Steeks, Continued: Of Facings and Frayed Edges

Are you ready for the next installment in my adventures knitting the Farmer's Market Cardigan? Sure you are!

Last week, I was so high on the whole cutting-my-knitting-experience that I blithely typed the following bit of knitterly hand-waving:

Remember, the steek panel itself will become a facing–I will turn the edges under at the purl ridge. Then I will whipstitch the raw edges down.

Once I sat down with the actual sweater body to work on the actual front-edge facings it became clear, once again, are-you-bored-with-hearing this-yet, that nothing is as easy as it seems.


There were two tasks ahead of me with respect to the facing:

(1) Secure the frayed edges in some neat, tailored sort of way; and

(2) Stitch the facing down to the sweater without it being seen on the right side of the garment.


The dilemma: I'd never seen a steek facing done in real life. I'd seen photos of pretty grosgrain ribbons sewn neatly along front edges, and I had a few blog entries and Internet articles showing how to stitch things down with blanket stitch or whipstitch. But no step-by-step photos, no detailed instructions.

I was not born with the knowledge of steeks imprinted in my synapses. I require tutorials. I require hand-holding. (I also need to have this sweater done in time for the fibre retreat I am going to at the end of February, but that perhaps is a different level of need…)

And then one blogger mentioned knitting a facing by picking up stitches along the frayed edge. She even described knitting a pretty little design into her facing to complement her lovely sweater.

A knitted facing?! I could KNIT a facing? No one said anything about a knitted-in facing. In fact, I had been planning to use grosgrain ribbon to cover the cut edges of the steek. I just hadn't found the perfect matching grosgrain ribbon yet.

But a knitted facing…And that's when the lightbulb went on. Suddenly, I could see the whole process, and how one did it, and what it would look like (and the fact that my sweater could be done in time for my retreat. Yay!). I grabbed a swatch I'd done with the sweater yarn, and pelted upstairs for a bit of a rummage through my yarn bins.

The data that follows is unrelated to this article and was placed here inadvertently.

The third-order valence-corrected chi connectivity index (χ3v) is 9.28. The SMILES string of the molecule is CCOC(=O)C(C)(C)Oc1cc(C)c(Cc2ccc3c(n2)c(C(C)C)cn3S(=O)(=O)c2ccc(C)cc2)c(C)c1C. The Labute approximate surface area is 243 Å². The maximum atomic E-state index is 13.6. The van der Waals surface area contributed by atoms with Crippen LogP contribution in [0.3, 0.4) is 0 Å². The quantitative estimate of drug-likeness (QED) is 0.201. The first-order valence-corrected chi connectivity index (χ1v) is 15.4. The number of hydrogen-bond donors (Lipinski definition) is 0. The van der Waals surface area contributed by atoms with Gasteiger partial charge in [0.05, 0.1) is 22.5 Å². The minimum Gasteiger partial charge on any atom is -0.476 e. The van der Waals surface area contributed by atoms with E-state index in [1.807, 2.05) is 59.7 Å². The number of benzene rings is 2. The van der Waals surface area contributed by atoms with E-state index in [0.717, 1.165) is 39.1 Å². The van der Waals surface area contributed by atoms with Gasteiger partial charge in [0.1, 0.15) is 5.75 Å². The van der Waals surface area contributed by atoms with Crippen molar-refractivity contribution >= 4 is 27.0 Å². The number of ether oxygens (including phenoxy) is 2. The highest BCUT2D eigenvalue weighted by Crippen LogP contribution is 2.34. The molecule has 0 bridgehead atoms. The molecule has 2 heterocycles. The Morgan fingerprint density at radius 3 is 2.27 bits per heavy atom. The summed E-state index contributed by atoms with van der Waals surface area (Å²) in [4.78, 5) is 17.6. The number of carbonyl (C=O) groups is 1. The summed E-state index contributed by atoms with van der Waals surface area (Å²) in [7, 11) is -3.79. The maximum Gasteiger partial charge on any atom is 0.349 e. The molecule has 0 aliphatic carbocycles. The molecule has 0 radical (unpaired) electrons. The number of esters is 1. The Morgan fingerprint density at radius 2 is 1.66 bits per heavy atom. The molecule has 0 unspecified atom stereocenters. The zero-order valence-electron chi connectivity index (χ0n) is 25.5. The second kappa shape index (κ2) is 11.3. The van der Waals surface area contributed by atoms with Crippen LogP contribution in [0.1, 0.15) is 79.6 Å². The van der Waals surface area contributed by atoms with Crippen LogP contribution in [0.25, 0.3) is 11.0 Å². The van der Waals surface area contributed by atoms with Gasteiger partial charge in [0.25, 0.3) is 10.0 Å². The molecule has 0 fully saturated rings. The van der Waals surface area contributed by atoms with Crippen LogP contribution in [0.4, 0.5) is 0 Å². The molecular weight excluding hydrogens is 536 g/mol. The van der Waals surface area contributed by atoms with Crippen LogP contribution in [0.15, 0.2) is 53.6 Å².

I wanted to use a thinner yarn for the facing in order to reduce bulk. I chose a lovely handpainted merino sock yarn (Koigu) in complementary colours and a needle size that corresponded to the sock yarn's weight (size 1.5 U.S./2.5mm). Note on colour choice: Normally, I might have chosen something that would blend in a bit more, but for purposes of photography, I figured a little extra colour couldn't hurt. But still: Pretty, yes?


 Inserting a Knitted Facing


I picked up the vertical loops one full stitch-width away from the purl turning column.

Step 1:

Pick up and knit stitches along the cut edge of the sweater front.

How many stitches? I picked up three stitches for every two vertical loops, given the standard ratio of knitted stitches being about a third higher than they are wide.

The truth is that I just winged it. I never counted, I just picked up stitches and adjusted the total until it laid flat and "looked right." (I trusted myself and since we're all fearless knitters here, you can trust yourselves, too.)




Step 2:

If you are like me, you pick up stitches with the right side of the work facing you. Thus, the next row is a wrong-side row.

Work the first WS row as a KNIT row, so that it produces a ridge of bumps on the right side of the work. This will help the knitted flap you are making to lay flat.




Here you can see the purl turning column of the steek, indicated by the blue arrow.

Notice how there is one full column of stitches to the right of the arrow. This is the column of stitches between the purl turning ridge and the picked-up stitches for the facing.

  Here's what it looks like all along the right-side edge of the right front of the sweater.


Here's what it looks like from the wrong side, in case that is helpful.

Look at all those spiky raw edge thingies. My cool knitted facing is going to cover those and rock the planet. Promise.


Step 3:

After working that first knitted (wrong side) row, turn and knit the next, RS, row.



Step 4: Work in Stockinette stitch (back and forth in rows), until the facing covers the raw edges and extends past them by at least one-eighth to one-quarter of an inch.

Step 5: Bind off LOOSELY (use a larger needle for this if you need to) on a RS row.

How many rows did I work? About ten; my facing measures seven-eighths of an inch total.


Step 6: Block your sweater when all the facings have been knitted.

Step 7: Fold the facing and the edges of the fronts to the wrong side, pinning in place as you go. Be careful to follow the purl turning ridge, ensuring that the purl ridge is the "hinge" exactly in the middle of the fold.

Step 8: Steam the facing and the edges down. Be careful not to scorch your knitting–be aware of what type of yarn you are using and what kind of heat it can tolerate before you do this step.

Step 9: Let the knitted fabric dry and cool completely after steaming. Seriously. LET IT COOL COMPLETELY, preferably without moving it.

Aaaaaannnnndddd….we'll stop there. (I know, I am such a tease.) I have to knit the facing for the left front, and figure out a graceful way to stitch these facings down. I'll report back about this next week.

Have any hints to add to this process? Do you have photos of knitted facings you have done? Leave a comment and share with us!

Till next Thursday then: Knit your hearts out.

– Sandi

Sandi Wiseheart is the founding editor of Knitting Daily. You can find her blogging here on Knitting Daily every Thursday. Want more? Visit Sandi's personal blog, wiseheart knits. Or, if you're on Twitter, follow her tweets: alpacasandi.

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